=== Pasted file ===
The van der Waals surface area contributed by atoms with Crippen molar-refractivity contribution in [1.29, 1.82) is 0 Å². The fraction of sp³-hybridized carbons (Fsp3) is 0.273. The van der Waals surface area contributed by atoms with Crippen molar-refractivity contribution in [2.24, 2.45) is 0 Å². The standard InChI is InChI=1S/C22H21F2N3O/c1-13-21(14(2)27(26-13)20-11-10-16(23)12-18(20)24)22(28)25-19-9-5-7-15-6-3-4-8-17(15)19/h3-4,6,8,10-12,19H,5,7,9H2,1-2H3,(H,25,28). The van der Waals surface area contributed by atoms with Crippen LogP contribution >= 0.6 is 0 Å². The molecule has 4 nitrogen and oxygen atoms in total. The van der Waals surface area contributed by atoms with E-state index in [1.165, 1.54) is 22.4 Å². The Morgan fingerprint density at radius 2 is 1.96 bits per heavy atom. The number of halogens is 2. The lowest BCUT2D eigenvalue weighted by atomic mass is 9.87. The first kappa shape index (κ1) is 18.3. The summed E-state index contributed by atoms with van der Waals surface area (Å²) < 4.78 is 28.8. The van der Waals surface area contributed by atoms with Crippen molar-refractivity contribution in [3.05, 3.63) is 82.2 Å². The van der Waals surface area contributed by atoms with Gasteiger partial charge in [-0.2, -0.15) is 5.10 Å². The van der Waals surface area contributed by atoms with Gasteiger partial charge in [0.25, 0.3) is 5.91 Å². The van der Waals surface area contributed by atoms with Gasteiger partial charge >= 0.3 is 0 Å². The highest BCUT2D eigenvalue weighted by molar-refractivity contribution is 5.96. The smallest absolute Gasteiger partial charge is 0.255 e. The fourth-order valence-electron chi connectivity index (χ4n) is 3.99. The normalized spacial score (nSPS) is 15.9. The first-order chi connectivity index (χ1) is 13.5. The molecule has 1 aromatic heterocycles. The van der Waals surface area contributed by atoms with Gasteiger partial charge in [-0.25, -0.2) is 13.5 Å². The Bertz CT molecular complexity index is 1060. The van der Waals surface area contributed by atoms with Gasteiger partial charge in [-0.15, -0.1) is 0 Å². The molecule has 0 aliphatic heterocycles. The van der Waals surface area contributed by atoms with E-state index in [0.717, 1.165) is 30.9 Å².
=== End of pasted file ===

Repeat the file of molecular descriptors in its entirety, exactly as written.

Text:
The van der Waals surface area contributed by atoms with Crippen molar-refractivity contribution in [1.29, 1.82) is 0 Å². The fraction of sp³-hybridized carbons (Fsp3) is 0.273. The van der Waals surface area contributed by atoms with Crippen molar-refractivity contribution in [2.24, 2.45) is 0 Å². The standard InChI is InChI=1S/C22H21F2N3O/c1-13-21(14(2)27(26-13)20-11-10-16(23)12-18(20)24)22(28)25-19-9-5-7-15-6-3-4-8-17(15)19/h3-4,6,8,10-12,19H,5,7,9H2,1-2H3,(H,25,28). The van der Waals surface area contributed by atoms with Crippen LogP contribution >= 0.6 is 0 Å². The molecule has 4 nitrogen and oxygen atoms in total. The van der Waals surface area contributed by atoms with E-state index in [1.165, 1.54) is 22.4 Å². The Morgan fingerprint density at radius 2 is 1.96 bits per heavy atom. The number of halogens is 2. The lowest BCUT2D eigenvalue weighted by atomic mass is 9.87. The first kappa shape index (κ1) is 18.3. The summed E-state index contributed by atoms with van der Waals surface area (Å²) < 4.78 is 28.8. The van der Waals surface area contributed by atoms with Crippen molar-refractivity contribution in [3.05, 3.63) is 82.2 Å². The van der Waals surface area contributed by atoms with Gasteiger partial charge in [-0.2, -0.15) is 5.10 Å². The van der Waals surface area contributed by atoms with Gasteiger partial charge in [0.25, 0.3) is 5.91 Å². The van der Waals surface area contributed by atoms with Gasteiger partial charge >= 0.3 is 0 Å². The highest BCUT2D eigenvalue weighted by molar-refractivity contribution is 5.96. The smallest absolute Gasteiger partial charge is 0.255 e. The fourth-order valence-electron chi connectivity index (χ4n) is 3.99. The normalized spacial score (nSPS) is 15.9. The first-order chi connectivity index (χ1) is 13.5. The molecule has 1 aromatic heterocycles. The van der Waals surface area contributed by atoms with Gasteiger partial charge in [-0.25, -0.2) is 13.5 Å². The Bertz CT molecular complexity index is 1060. The van der Waals surface area contributed by atoms with Gasteiger partial charge in [-0.15, -0.1) is 0 Å². The molecule has 0 aliphatic heterocycles. The van der Waals surface area contributed by atoms with E-state index in [0.717, 1.165) is 30.9 Å².